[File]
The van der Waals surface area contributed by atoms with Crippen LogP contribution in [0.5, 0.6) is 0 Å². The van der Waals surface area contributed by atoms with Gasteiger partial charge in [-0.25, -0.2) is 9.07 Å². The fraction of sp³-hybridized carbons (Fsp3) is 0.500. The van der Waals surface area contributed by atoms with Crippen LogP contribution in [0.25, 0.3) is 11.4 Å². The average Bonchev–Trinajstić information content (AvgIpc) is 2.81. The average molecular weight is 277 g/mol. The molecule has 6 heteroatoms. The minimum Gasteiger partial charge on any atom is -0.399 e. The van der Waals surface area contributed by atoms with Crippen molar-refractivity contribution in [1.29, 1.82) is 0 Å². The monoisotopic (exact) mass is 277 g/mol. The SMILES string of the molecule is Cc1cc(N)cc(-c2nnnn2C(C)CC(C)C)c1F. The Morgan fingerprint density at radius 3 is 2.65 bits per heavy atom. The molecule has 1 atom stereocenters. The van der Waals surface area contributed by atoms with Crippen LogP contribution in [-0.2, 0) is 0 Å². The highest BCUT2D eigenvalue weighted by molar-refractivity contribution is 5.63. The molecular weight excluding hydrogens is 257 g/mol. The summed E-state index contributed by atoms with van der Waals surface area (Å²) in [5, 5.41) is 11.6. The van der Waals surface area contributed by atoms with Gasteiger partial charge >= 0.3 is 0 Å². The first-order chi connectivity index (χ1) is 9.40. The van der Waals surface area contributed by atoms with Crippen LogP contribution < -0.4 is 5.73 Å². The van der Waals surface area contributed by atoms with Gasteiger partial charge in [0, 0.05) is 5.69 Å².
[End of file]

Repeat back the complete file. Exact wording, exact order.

The van der Waals surface area contributed by atoms with Crippen LogP contribution in [0.5, 0.6) is 0 Å². The van der Waals surface area contributed by atoms with Gasteiger partial charge in [-0.25, -0.2) is 9.07 Å². The fraction of sp³-hybridized carbons (Fsp3) is 0.500. The van der Waals surface area contributed by atoms with Crippen LogP contribution in [0.25, 0.3) is 11.4 Å². The average Bonchev–Trinajstić information content (AvgIpc) is 2.81. The average molecular weight is 277 g/mol. The molecule has 6 heteroatoms. The minimum Gasteiger partial charge on any atom is -0.399 e. The van der Waals surface area contributed by atoms with Crippen molar-refractivity contribution in [1.29, 1.82) is 0 Å². The monoisotopic (exact) mass is 277 g/mol. The SMILES string of the molecule is Cc1cc(N)cc(-c2nnnn2C(C)CC(C)C)c1F. The Morgan fingerprint density at radius 3 is 2.65 bits per heavy atom. The molecule has 1 atom stereocenters. The van der Waals surface area contributed by atoms with Crippen LogP contribution in [-0.2, 0) is 0 Å². The highest BCUT2D eigenvalue weighted by molar-refractivity contribution is 5.63. The molecular weight excluding hydrogens is 257 g/mol. The summed E-state index contributed by atoms with van der Waals surface area (Å²) in [5, 5.41) is 11.6. The van der Waals surface area contributed by atoms with Gasteiger partial charge >= 0.3 is 0 Å². The first-order chi connectivity index (χ1) is 9.40. The van der Waals surface area contributed by atoms with Crippen LogP contribution < -0.4 is 5.73 Å². The van der Waals surface area contributed by atoms with Gasteiger partial charge in [0, 0.05) is 5.69 Å².